Saudi royal family members arrested for protesting end of entitlements

Besides calling for the govern­ment to reinstate benefits, the princes demanded compensation for the 2016 execution of a cousin, Prince Turki bin Saud al-Kabeer, who pleaded guilty to murder in 2012.
January 14, 2018
A man shops for mangoes at a fruit market in the Saudi city of Taif

London - Eleven Saudi princes were arrested after protesting a royal decree terminating government payment of their utility bills, the king­dom’s attorney general said.

The princes, gathering at the Qasr al-Hokm Palace in Riyadh, demand­ed the decree be reversed.

“Despite being informed that their demands are not lawful, the 11 princes refused to leave the area, disrupting public peace and order,” said a statement by the public pros­ecutor.

The kingdom recently raised fuel prices and introduced a 5% value added tax (VAT) as part of its Vision 2030 economic reform programme. While many Saudis voiced displeas­ure over the price hikes, the princes’ protest marked the first act of civil disobedience.

Saudi state-regulated media car­ried news of the arrests but did not give the names of those involved. International media outlets, how­ever, reported that sons of Prince Sultan bin Mohammed al-Kabeer, founder and chairman of Almarai Company, the region’s biggest dairy company, were among those ar­rested.

Besides calling for the govern­ment to reinstate benefits, the princes demanded compensation for the 2016 execution of a cousin, Prince Turki bin Saud al-Kabeer, who pleaded guilty to murder in 2012.

The fallout from the arrests did not end there, however. Days lat­er, Prince Abdullah bin Saud bin Mohammed was dismissed as head of the Saudi Maritime Sports Fed­eration after a 6-minute audio clip of him criticising the arrests was posted online. In the recording, Prince Abdullah was heard saying the princes were arrested on “false” and “illogical” accusations.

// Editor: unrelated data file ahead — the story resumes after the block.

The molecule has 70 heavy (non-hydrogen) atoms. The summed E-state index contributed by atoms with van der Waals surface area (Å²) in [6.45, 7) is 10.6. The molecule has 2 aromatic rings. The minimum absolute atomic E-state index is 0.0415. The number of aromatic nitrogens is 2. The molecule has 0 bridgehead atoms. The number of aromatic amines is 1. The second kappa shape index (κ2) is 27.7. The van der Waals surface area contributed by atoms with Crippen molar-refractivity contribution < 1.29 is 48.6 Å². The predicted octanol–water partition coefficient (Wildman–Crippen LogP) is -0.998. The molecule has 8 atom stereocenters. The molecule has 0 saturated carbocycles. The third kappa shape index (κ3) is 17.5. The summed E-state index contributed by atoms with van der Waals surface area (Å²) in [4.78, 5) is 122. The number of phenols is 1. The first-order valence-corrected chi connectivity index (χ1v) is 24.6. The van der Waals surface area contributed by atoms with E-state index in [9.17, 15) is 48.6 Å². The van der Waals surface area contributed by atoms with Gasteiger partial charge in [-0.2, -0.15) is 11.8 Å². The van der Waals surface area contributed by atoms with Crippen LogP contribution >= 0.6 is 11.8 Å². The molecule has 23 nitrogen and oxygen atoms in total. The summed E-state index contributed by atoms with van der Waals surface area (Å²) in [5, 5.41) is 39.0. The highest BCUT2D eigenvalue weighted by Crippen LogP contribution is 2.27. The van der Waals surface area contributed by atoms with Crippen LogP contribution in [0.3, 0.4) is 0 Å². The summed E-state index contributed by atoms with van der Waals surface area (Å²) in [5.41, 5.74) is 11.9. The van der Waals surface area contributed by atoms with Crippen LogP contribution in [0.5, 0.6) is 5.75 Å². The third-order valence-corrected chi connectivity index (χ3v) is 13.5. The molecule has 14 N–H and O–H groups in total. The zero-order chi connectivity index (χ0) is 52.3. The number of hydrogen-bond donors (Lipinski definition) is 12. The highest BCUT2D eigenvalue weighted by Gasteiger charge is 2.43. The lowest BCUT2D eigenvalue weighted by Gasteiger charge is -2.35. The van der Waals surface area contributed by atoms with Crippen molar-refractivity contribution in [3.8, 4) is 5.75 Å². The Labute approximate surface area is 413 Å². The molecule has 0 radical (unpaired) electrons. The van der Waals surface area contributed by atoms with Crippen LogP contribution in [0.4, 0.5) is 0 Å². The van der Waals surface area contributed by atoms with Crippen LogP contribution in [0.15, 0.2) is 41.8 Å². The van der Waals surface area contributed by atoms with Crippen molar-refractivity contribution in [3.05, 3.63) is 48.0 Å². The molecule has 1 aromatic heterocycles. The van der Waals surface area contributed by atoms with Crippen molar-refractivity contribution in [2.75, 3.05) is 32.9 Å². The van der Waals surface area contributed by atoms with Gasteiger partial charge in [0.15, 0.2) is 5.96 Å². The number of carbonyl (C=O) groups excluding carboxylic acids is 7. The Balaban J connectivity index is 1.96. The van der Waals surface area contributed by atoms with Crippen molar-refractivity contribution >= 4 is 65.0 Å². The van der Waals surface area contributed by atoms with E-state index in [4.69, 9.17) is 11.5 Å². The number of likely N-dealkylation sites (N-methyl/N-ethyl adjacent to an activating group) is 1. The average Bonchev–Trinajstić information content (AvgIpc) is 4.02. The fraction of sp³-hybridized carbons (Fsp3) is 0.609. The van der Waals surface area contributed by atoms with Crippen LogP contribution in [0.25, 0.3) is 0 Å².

With oil prices declining and its youth population growing, Saudi Arabia is in the process of imple­menting Vision 2030, which aims to wean the kingdom’s economy off its oil dependency while creating jobs, stimulating the private sector and modernising the country.

To push that agenda forward, Saudi Arabia has sought to deal with lingering issues of corruption. Last November, more than 200 promi­nent Saudi figures, including mem­bers of the royal family, current and former ministers and wealthy busi­nessmen were detained in an anti-corruption campaign.

While those arrested in Novem­ber were held at the glitzy Ritz-Carl­ton Hotel, the 11 princes involved in the palace protest were sent to the maximum-security al-Ha’ir Prison south of Riyadh.

Less than a week after introducing its VAT, Saudi King Salman bin Ab­dulaziz Al Saud ordered allowances to “soften the effect of economic re­forms on Saudi households.”

The king ordered bonuses for civil and military employees and issued directives ensuring the state would bear VAT-related costs for Saudis who benefit from private health ser­vices and private education.

The king ordered the Saudi cen­tral bank to ensure that banks do not change cost-of-living allowanc­es and bonuses ordered in the de­cree and not deduct from the allow­ances and bonuses for repayment of personal loans and other financial obligations.

This is not the first time the king­dom has had to impose austerity measures. In September 2016, state benefits were cut but were restored seven months later.

Many Saudis lauded the recent royal decrees but some questioned their long-term effect. Economic matters remain unchanged for ex­patriates, which some say could re­sult in a mass exodus at a time when the kingdom is trying to open more to both tourism and investment.

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